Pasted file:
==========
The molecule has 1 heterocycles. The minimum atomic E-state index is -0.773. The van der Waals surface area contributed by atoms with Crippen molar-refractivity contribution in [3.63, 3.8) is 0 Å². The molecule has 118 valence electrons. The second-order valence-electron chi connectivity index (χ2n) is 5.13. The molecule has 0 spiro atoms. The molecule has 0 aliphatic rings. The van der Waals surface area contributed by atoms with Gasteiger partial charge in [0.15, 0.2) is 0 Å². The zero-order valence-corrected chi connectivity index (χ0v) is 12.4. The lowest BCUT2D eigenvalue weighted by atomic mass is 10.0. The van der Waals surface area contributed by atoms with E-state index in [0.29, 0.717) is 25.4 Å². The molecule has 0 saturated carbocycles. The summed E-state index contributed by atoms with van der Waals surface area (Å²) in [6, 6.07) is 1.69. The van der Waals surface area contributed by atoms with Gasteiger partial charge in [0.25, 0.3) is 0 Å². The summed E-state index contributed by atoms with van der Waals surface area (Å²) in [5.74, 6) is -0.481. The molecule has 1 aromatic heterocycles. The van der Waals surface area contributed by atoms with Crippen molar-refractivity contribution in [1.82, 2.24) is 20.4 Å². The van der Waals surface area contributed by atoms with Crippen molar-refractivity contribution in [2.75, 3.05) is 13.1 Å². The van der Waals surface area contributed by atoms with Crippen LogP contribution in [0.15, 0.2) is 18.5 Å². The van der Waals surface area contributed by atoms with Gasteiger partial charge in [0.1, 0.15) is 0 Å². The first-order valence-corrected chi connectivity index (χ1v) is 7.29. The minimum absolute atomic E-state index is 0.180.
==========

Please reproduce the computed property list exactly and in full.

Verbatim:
The molecule has 1 heterocycles. The minimum atomic E-state index is -0.773. The van der Waals surface area contributed by atoms with Crippen molar-refractivity contribution in [3.63, 3.8) is 0 Å². The molecule has 118 valence electrons. The second-order valence-electron chi connectivity index (χ2n) is 5.13. The molecule has 0 spiro atoms. The molecule has 0 aliphatic rings. The van der Waals surface area contributed by atoms with Gasteiger partial charge in [0.15, 0.2) is 0 Å². The zero-order valence-corrected chi connectivity index (χ0v) is 12.4. The lowest BCUT2D eigenvalue weighted by atomic mass is 10.0. The van der Waals surface area contributed by atoms with E-state index in [0.29, 0.717) is 25.4 Å². The molecule has 0 saturated carbocycles. The summed E-state index contributed by atoms with van der Waals surface area (Å²) in [6, 6.07) is 1.69. The van der Waals surface area contributed by atoms with Gasteiger partial charge in [0.25, 0.3) is 0 Å². The summed E-state index contributed by atoms with van der Waals surface area (Å²) in [5.74, 6) is -0.481. The molecule has 1 aromatic heterocycles. The van der Waals surface area contributed by atoms with Crippen molar-refractivity contribution in [1.82, 2.24) is 20.4 Å². The van der Waals surface area contributed by atoms with Crippen molar-refractivity contribution in [2.75, 3.05) is 13.1 Å². The van der Waals surface area contributed by atoms with Crippen LogP contribution in [0.15, 0.2) is 18.5 Å². The van der Waals surface area contributed by atoms with Gasteiger partial charge in [0.1, 0.15) is 0 Å². The first-order valence-corrected chi connectivity index (χ1v) is 7.29. The minimum absolute atomic E-state index is 0.180.